The US government Monday granted Delta Air Lines and Virgin Atlantic Airways antitrust immunity for their proposed transatlantic joint venture, saying it would likely boost competition.
The Department of Transportation said it had approved the request from the two airlines for protection from prosecution over antitrust issues.
"We have concluded that, overall, the alliance and joint venture will be pro-competitive and are likely to generate substantial public benefits to the traveling public," DOT said in its order.
In June, US and EU antitrust authorities approved Delta Air Lines' proposed purchase of a 49 percent stake in Virgin Atlantic to build a joint transatlantic service, after determining the deal would not hurt competition.
But the venture also had sought the Department of Transportation's grant of immunity from any possible anti-trust action under US law against the venture.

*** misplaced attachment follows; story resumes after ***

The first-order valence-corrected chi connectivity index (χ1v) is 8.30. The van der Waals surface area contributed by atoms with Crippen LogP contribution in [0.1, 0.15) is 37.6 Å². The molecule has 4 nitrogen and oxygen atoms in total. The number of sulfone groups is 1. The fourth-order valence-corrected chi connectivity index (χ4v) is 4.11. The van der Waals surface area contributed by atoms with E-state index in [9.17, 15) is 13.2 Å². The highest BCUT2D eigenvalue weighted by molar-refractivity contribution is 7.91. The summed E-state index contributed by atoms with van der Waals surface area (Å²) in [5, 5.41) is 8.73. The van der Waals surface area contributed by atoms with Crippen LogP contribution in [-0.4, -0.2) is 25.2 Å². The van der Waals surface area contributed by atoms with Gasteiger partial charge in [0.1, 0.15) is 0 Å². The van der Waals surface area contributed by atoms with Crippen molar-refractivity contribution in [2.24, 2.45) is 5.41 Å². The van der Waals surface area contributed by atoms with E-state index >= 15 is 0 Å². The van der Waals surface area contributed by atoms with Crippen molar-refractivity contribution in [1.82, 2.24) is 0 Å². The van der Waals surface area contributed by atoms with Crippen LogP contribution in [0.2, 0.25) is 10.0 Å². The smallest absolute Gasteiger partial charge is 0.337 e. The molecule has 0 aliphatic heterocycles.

In December Delta announced it would buy the stake from Singapore Airlines for $360 million, with the Virgin Group retaining its 51 percent share.
The deal will put Delta and Virgin Atlantic into a joint venture which will offer as many as 31 round-trip flights between Britain and the United States, including 23 to or from the key London-Heathrow hub.
Delta and Virgin argued that their tie-up would offer more competition to American Airlines and British Airways, whose own cooperation holds a powerful share of the US-Heathrow market.